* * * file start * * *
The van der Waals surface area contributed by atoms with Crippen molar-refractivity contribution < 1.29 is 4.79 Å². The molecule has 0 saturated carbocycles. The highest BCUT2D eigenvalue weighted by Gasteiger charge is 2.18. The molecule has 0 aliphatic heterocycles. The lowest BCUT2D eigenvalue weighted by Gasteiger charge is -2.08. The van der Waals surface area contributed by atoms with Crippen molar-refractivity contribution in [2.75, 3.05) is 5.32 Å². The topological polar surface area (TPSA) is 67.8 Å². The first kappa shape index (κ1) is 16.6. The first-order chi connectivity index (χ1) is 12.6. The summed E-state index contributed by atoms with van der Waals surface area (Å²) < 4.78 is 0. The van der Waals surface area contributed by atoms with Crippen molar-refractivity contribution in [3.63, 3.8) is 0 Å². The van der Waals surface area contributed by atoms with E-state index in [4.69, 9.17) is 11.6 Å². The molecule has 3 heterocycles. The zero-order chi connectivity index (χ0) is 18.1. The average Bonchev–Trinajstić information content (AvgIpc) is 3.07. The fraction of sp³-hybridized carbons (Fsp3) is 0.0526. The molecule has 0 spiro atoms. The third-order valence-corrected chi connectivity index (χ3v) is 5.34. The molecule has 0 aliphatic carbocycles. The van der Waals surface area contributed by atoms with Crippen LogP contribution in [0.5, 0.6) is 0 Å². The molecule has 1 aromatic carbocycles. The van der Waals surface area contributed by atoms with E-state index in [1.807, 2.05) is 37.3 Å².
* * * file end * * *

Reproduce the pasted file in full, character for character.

The van der Waals surface area contributed by atoms with Crippen molar-refractivity contribution < 1.29 is 4.79 Å². The molecule has 0 saturated carbocycles. The highest BCUT2D eigenvalue weighted by Gasteiger charge is 2.18. The molecule has 0 aliphatic heterocycles. The lowest BCUT2D eigenvalue weighted by Gasteiger charge is -2.08. The van der Waals surface area contributed by atoms with Crippen molar-refractivity contribution in [2.75, 3.05) is 5.32 Å². The topological polar surface area (TPSA) is 67.8 Å². The first kappa shape index (κ1) is 16.6. The first-order chi connectivity index (χ1) is 12.6. The summed E-state index contributed by atoms with van der Waals surface area (Å²) < 4.78 is 0. The van der Waals surface area contributed by atoms with Crippen molar-refractivity contribution in [3.63, 3.8) is 0 Å². The van der Waals surface area contributed by atoms with E-state index in [4.69, 9.17) is 11.6 Å². The molecule has 3 heterocycles. The zero-order chi connectivity index (χ0) is 18.1. The average Bonchev–Trinajstić information content (AvgIpc) is 3.07. The fraction of sp³-hybridized carbons (Fsp3) is 0.0526. The molecule has 0 spiro atoms. The third-order valence-corrected chi connectivity index (χ3v) is 5.34. The molecule has 0 aliphatic carbocycles. The van der Waals surface area contributed by atoms with Crippen LogP contribution in [0.5, 0.6) is 0 Å². The molecule has 1 aromatic carbocycles. The van der Waals surface area contributed by atoms with E-state index in [1.807, 2.05) is 37.3 Å².